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Here's why debt forgiveness doesn't escape SARS' tax net

by , 11 September 2014
If you're in the business of giving clients credit, you may be familiar with the idea of debt forgiveness. This is when you forgive or reduce your client's debt because he can't pay.

This is something you won't normally do on large amounts of debt but you may be flippant about smalls amounts. But be warned, there are Capital Gains Tax (CGT) implications of this decision.

Read on to discover what they are so the tax net doesn't catch you out...

 

Here's what happens when you write off debt  and it results in results in a capital gain or loss

 
If you write off or reduce a debt, the debtor makes a capital gain and the creditor, a capital loss. So, if the debt has a face value of R150 and you write it off, you as the creditor make a capital loss and the debtor, a capital gain of R150. 
 
You calculate this as follows:
 
 
So what does this mean for CGT?
 
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Here's what this forgiven debt means when it comes to CGT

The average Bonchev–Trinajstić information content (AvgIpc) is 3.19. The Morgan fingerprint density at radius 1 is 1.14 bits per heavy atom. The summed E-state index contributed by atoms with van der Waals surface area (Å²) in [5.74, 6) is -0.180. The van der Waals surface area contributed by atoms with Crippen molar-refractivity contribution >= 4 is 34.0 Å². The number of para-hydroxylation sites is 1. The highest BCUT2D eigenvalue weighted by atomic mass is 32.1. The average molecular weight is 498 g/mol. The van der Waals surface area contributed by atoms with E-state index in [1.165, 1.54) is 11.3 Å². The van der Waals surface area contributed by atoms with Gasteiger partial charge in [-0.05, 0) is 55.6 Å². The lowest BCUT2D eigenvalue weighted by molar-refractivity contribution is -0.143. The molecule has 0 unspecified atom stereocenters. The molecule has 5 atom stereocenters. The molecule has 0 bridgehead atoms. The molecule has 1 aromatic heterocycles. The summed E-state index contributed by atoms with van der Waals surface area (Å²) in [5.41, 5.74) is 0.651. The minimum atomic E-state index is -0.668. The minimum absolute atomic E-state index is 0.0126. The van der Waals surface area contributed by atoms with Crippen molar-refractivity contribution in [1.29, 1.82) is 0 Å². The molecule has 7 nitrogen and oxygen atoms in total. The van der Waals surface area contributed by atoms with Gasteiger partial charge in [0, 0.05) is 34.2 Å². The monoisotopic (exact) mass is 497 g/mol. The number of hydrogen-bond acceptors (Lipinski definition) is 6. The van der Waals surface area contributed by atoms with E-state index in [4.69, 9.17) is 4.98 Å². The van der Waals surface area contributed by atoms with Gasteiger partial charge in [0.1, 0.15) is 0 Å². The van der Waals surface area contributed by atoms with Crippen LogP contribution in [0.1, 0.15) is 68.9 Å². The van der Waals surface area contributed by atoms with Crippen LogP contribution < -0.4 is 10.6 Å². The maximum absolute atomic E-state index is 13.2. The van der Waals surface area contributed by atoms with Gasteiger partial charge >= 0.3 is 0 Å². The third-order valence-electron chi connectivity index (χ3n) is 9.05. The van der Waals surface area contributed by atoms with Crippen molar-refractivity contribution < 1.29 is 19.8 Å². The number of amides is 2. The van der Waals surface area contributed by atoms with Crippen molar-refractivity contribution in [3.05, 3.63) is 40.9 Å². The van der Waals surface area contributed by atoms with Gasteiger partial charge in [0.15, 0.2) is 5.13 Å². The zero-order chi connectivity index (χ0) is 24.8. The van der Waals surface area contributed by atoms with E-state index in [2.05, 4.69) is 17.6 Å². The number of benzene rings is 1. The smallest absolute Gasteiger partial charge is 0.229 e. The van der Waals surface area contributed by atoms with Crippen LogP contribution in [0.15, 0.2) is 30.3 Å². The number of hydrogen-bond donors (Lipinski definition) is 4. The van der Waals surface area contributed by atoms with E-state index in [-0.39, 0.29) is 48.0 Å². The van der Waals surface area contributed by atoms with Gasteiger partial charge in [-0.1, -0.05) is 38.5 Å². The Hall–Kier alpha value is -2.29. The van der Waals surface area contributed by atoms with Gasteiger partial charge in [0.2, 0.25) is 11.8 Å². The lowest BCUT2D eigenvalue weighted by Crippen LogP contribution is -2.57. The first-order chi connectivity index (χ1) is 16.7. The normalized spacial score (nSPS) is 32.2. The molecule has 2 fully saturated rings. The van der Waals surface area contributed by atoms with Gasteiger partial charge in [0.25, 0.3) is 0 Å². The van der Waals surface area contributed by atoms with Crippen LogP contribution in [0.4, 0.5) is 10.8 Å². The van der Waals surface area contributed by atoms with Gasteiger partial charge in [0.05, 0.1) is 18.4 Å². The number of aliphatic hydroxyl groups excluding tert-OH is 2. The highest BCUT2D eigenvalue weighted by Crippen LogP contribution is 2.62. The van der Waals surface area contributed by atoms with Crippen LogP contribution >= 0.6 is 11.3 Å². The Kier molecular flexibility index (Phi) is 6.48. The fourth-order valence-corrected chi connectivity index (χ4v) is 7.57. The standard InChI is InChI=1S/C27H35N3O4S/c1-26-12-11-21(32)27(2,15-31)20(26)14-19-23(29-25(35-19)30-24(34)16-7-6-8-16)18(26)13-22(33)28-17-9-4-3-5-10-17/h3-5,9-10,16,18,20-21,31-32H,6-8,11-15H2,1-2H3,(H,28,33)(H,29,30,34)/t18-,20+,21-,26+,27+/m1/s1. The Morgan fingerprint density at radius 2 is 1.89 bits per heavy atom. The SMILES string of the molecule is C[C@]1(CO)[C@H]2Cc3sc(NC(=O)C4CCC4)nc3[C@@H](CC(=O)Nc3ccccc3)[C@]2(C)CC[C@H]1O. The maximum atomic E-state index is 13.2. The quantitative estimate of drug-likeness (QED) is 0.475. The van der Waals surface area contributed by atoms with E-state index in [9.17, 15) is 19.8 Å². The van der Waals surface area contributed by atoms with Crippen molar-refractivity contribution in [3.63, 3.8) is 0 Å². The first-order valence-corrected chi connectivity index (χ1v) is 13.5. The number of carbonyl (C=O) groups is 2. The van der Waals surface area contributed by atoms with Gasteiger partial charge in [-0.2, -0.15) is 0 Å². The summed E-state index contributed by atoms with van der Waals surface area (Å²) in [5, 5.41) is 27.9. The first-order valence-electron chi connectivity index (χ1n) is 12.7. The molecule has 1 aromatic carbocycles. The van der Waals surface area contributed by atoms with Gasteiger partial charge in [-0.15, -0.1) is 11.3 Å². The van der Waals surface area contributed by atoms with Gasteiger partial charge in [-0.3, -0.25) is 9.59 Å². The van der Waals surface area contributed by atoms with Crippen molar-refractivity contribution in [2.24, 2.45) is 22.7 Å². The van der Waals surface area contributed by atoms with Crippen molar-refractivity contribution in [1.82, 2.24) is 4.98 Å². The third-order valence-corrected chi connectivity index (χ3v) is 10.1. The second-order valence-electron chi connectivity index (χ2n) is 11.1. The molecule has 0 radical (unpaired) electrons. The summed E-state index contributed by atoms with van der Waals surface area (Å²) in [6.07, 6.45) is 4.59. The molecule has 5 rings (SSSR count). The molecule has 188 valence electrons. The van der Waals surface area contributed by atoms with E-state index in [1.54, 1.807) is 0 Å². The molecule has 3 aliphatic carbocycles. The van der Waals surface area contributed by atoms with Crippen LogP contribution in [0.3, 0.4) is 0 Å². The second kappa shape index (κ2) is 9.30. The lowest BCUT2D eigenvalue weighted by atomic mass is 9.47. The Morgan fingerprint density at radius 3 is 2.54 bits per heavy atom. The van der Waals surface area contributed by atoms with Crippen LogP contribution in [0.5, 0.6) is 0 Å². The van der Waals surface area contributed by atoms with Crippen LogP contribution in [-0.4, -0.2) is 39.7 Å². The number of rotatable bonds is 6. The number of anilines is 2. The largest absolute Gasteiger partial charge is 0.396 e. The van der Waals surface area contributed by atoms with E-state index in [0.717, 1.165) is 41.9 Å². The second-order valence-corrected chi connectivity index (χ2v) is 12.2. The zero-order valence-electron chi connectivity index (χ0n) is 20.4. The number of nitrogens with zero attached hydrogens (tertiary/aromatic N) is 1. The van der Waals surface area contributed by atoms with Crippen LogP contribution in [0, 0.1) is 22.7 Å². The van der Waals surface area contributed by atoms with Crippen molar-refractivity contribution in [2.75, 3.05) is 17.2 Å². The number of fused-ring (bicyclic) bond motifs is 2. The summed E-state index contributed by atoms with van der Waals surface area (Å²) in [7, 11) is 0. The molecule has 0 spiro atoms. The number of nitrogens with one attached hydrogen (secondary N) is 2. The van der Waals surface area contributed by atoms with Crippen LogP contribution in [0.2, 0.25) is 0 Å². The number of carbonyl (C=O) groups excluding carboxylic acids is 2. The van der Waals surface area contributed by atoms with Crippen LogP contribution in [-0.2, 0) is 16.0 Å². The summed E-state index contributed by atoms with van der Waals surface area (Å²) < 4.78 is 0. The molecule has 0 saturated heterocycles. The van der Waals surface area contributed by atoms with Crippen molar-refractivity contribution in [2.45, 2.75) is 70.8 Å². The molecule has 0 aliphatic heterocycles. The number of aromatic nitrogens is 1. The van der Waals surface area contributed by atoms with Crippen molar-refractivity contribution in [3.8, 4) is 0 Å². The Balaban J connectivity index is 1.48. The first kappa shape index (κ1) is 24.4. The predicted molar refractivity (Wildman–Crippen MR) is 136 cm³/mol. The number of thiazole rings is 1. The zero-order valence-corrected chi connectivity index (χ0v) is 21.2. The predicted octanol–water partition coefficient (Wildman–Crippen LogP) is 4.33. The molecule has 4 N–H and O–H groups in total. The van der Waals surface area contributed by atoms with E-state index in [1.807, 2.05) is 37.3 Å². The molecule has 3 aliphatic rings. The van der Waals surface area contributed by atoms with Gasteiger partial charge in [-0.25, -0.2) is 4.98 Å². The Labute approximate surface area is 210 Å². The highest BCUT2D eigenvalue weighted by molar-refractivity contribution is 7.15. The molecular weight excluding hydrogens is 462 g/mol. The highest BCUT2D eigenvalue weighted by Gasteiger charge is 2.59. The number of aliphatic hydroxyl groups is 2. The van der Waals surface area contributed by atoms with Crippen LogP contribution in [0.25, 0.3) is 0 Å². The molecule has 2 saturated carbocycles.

If you forgive a debt, you make a capital loss. You can't offset this loss, but you can claim it as a tax deduction from your income tax.
 
If you're on the other end of this and someone forgives your debt, you make a capital gain. You must pay CGT on the amount of money your creditor forgave. 
 
Don't think for a moment that SARS will be as forgiving as your creditor in this situation. You will have to pay the tax on that money.
 
There you have it, now you know the tax implication whether you're the creditor or the debtor in situation. 

Recommended Product: Capital Gains Tax 101. Your ultimate guide to slashing Capital Gains Tax.
 
 


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